Tirana-Durres highway ‘nightmare’ finally coming to an end

Tirana Times
By Tirana Times June 28, 2018 12:30

Tirana-Durres highway ‘nightmare’ finally coming to an end

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  • The World Bank-supported emergency intervention is only considered a temporary solution to Albania’s main highway which needs deeper intervention to bring it to standards

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TIRANA, June 28 – Albania’s main Tirana-Durres highway is in its final stage of an emergency intervention after having degraded and turned into a nightmare for drivers over the past year.

The highway’s Tirana-Durres carriageway has already been reconstructed by repairing huge damaged layers of asphalt which had turned into a cause of road accidents and pushed drivers to take the fast lane in order to avoid constant potholes and damaging their tyres.

More than two weeks of reconstruction have caused traffic chaos along the country’s main highway linking the biggest two cities, often irritating drivers and holidaymakers over the late reconstruction at a time when traffic has significantly increased as the country gears up for its peak tourist season.

Reconstruction is now being carried on the Durres-Tirana highway with traffic deviated to secondary roads in specific segments and is expected to finish in the next few days.

The World Bank-supported emergency intervention is only considered a temporary solution to Albania’s main 30-km highway which needs deeper intervention to bring to standards.

“The Tirana-Durres highway is the main economic corridor of the country that connects the capital with the main port, Durrës, and the north to the south. About 40 percent of the country’s population live across this segment. Some of the most important businesses and shopping centers operate along it and half of the country GDP is produced there,” says the World Bank.

“With a daily traffic flow of 45,000 cars, its reconstruction was a necessity. With the support of a World Bank project, repair works are competing soon. And it implies more than just new asphalt layers, road safety elements have been boosted to reduce the number of road accidents,” it adds.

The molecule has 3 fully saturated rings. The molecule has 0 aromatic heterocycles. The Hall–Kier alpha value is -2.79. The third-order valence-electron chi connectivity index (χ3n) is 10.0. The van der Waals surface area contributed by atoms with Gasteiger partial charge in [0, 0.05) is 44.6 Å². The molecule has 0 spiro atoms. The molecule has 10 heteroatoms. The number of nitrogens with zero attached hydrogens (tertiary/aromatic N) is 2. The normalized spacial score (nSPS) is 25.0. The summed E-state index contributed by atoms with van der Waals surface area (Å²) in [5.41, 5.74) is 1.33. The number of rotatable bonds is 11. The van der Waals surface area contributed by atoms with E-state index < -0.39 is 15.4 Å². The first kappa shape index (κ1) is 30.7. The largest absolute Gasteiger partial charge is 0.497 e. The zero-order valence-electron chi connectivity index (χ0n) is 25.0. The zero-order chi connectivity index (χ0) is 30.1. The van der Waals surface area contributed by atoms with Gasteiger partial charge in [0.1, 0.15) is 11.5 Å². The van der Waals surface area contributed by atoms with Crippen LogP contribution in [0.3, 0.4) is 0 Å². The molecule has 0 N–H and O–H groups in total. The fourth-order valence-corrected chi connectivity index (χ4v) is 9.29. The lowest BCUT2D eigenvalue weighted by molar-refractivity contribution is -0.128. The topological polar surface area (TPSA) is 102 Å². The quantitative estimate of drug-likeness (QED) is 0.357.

Built in the early 2000s, the Tirana-Durres highway was the country’s first major infrastructure work following the early 1990s collapse of the communist regime when private car ownership was banned.

However, high traffic and poor quality construction works at that time and lack of proper maintenance have taken it to bad condition and authorities are now mulling to award its maintenance to a concessionaire and make it a toll road.

A highway linking Albania to Kosovo is currently the country’s first toll road with tolling expected to start next September following protests and re-negotiated lower fees for local northeast Albania residents.

Several new highways that are expected to be built under public private partnerships as part of an ambitious but rather controversial €1 billion PPP program are set to become toll roads.

Albania has one of Europe’s highest death tolls from road accidents with an estimated 15 fatalities per 100,000 inhabitants with poor road condition and careless driving being the main reasons behind such high death toll. About 2,000 road accidents took place last year in Albania, with a death toll of 222, the lowest level for the past six years when data is available.

 

 

 

 

 

 

Tirana Times
By Tirana Times June 28, 2018 12:30